THAT TITLE IS ACCURATE. NO EXAGGERATION.
The Globe and Mail had an interesting article about a Canadian wealth management company called Guardian. Quick, click on that link before the Globe starts charging you. For those of you too drunk to work your mouse, let me summarize in a couple hundred words.
Guardian sold a big part of their mutual fund business to Bank of Montreal a while back. Because of this, they hold a whack of BMO shares. Like 5 million of them. That’s worth about $8.20 per share. The company also holds around $3 per share in cash and other securities. Guess what the share price is? $9.40. Meaning, you’re buying $11.20 worth of assets for $9.40, assuming the underlying wealth management business is worth nothing.
I’m pretty sure the wealth management business is worth more than nothing. Most wealth management companies get valued at 1-3% of the assets under the umbrella, since it shouldn’t be very hard to generate at least a 1% return on those assets with management fees. Once you crunch the numbers at just 1%, the wealth management business is worth a little over $8 per share.
If you add up the sum of the parts (and subtract the $1.75 per share of debt) you get a stock that’s either giving an investor the wealth management business or the BMO stake for free. Upon first glance, this looks like a classic value play. You take your position and wait for the market to figure out it’s undervalued.
Alas, if only things were that simple. (Also, alas. I sound so smrt.) The company does make money, sort of. Basically, the wealth management part of the company only breaks even, while all the profit comes from generous BMO dividends. BMO is currently yielding over 5%, paying $3.5M in dividends to Guardian every quarter, which go straight to the bottom line. Over the last year, Guardian’s quarterly profit averaged right around $4M.
There are a few things Guardian could do to unlock shareholder value. The wealth management business is obviously running as efficiently as a Soviet factory. Rumor has it Guardian’s fund managers take home very generous compensation packages. (I said rumor has it, don’t sue me Guardian.) If they could just take the steps to make their main business profitable, that could unlock all sorts of value.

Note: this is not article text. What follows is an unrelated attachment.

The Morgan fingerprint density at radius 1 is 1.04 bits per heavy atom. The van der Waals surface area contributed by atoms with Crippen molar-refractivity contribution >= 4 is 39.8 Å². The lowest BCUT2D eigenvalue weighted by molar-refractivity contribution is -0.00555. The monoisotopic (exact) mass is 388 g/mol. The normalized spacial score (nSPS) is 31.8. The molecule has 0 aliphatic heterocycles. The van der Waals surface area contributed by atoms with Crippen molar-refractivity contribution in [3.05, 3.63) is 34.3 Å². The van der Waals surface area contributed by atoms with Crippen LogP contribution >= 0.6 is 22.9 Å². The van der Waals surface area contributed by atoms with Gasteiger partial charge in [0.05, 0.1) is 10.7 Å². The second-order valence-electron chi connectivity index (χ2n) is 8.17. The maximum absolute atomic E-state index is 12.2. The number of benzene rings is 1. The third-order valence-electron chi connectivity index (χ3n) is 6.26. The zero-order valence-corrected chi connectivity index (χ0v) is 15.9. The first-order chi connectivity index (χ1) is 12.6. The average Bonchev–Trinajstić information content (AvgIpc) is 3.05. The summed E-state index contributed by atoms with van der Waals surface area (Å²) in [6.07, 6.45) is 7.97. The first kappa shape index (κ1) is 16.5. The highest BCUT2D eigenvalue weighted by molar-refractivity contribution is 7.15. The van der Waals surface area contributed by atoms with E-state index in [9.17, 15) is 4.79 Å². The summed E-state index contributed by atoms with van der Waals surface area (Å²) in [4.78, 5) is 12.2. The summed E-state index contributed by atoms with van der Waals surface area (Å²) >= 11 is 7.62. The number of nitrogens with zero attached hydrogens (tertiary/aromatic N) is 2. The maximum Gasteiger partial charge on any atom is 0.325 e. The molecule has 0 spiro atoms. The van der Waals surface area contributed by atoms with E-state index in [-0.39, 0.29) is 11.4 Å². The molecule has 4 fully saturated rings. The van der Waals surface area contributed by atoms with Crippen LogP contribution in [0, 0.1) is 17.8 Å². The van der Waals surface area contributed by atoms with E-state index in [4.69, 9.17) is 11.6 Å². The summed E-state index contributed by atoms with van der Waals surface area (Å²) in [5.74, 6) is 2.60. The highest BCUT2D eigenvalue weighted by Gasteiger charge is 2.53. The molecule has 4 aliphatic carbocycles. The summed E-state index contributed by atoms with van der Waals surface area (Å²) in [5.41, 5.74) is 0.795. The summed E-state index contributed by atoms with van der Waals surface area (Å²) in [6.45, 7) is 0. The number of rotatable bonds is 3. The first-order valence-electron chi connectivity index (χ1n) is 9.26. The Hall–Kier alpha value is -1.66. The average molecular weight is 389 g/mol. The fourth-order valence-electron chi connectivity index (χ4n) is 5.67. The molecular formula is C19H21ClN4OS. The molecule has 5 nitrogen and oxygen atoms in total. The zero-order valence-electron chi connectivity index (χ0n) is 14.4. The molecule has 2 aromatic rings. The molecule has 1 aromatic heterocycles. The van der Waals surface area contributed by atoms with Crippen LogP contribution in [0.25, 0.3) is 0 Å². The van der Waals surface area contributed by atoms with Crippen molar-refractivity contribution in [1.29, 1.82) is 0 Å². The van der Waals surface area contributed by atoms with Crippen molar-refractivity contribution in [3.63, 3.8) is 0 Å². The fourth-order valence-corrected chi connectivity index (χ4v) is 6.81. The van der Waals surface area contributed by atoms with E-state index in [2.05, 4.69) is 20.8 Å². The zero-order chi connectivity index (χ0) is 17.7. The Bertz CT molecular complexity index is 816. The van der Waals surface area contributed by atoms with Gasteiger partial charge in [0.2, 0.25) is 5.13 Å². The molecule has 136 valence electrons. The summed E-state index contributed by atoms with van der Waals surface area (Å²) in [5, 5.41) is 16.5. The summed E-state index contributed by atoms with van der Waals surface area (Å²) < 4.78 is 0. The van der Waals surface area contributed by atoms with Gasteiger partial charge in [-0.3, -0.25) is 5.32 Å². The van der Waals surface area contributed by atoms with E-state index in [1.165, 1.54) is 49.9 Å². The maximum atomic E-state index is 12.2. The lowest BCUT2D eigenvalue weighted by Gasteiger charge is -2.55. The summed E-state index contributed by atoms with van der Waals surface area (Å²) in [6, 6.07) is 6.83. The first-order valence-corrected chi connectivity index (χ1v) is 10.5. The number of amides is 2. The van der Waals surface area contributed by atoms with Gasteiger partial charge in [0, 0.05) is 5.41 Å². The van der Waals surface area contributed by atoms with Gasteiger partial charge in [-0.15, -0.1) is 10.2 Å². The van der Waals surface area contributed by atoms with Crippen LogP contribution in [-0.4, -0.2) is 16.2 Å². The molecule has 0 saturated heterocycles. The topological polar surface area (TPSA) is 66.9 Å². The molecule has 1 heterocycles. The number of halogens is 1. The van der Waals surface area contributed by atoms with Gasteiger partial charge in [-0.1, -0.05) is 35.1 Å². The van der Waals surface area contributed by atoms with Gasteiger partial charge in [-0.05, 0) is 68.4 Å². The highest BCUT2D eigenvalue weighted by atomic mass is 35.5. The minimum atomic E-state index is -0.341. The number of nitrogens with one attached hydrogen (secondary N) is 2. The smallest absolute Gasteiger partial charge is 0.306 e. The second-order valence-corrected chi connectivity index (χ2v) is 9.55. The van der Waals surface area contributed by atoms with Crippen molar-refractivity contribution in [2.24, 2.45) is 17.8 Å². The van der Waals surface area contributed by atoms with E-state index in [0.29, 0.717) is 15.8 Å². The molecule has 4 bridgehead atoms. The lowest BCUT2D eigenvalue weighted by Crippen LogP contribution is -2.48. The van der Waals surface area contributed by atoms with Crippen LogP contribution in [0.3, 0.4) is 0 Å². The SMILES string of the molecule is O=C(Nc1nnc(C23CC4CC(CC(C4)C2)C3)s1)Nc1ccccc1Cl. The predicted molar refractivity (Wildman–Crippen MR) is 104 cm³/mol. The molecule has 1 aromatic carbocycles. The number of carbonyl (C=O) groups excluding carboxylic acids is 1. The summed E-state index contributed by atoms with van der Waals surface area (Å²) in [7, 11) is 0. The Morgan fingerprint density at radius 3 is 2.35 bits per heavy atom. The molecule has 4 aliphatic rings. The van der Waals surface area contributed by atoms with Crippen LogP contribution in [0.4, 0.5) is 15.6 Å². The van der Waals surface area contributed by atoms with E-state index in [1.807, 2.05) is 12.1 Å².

The company could also increase the dividend substantially, once they pay off the debt anyway. Or, they could even sell the huge BMO stake and reward investors with a special dividend. After all, it makes little sense for a company like that to have such a massive position in one bank.
So what’s the problem? All shareholders need is somebody like Carl Ichan to show up, buy a bunch of shares, and put pressure on the company to take some shareholder friendly steps. The company will resist, but eventually will fold like Superman on laundry day. Kind of like the ladies when I relentlessly hit on them. They say yes just to shut me up. Pity dates FOR THE WIN.
Anyway, there’s only one problem with the activist shareholder plan. That problem is dual voting shares.
The voting shares and non-voting shares (which trade under the symbol GCG.A) both number about 34 million shares, except only one actually give shareholders a say in the company. The voting shares get 10 votes per share to 1 for the non-voting shares. The company is largely controlled by just a handful of investors, primarily one family who shall stay anonymous, mostly because I’m too lazy to look it up.
No matter what investors do to try to pressure the family into shareholder friendly moves, the family can block them. Unless you’re a hot chick who can convince the white old man (because it’s always a white old man) to do something, I don’t like your chances.
Up here in cold, cold Canada, these types of dual share structures are much more common than in the U.S. Some of our largest companies have dual share structures, like Magna, Telus, and CP Rail, just to name a few.
If the voting control is in the hands of just a few shareholders, regular shareholders have literally no say in a company’s direction. The controlling shareholders can stuff the board with friends. Usually upper management is tight with the controlling family, and management almost universally gets paid more than competing managers. You can yell as loudly as you want at the annual meeting, but it ain’t gonna change things. Non-voting shareholders are just along for the ride.
There’s another reason this is a problem – it creates confusion when shareholders are voting their shares. According to Computershare, a company that handles the proxy votes of shareholders for a couple thousand Canadian companies, over half of Canadian companies have problems with the accuracy of their shareholder votes. Most of the time, shareholder votes are mere formalities, but sometimes there are legitimate shareholder concerns that aren’t a slam dunk to pass.
Anyway, what’s the point? Should you run away from dual class voting companies faster than a redneck from a dentist? It depends on what kind of investor you are, really. If all you’re looking for is a blue chip company to maintain the status quo, there’s really nothing wrong with owning a company with dual class shares. Besides, it’s not like your 100 shares are going to make a lick of difference in the scheme of things.
If you’re buying companies like I do though, contrarian plays that are trading for less than book value, it presents more of a challenge. You either have to wait until the controlling shareholders’ priorities change, or try to pressure the controllers into change. I don’t like those odds. If you’re looking to buy a company like Guardian, you need an even larger margin of safety to make up for the headwinds of dual class shares.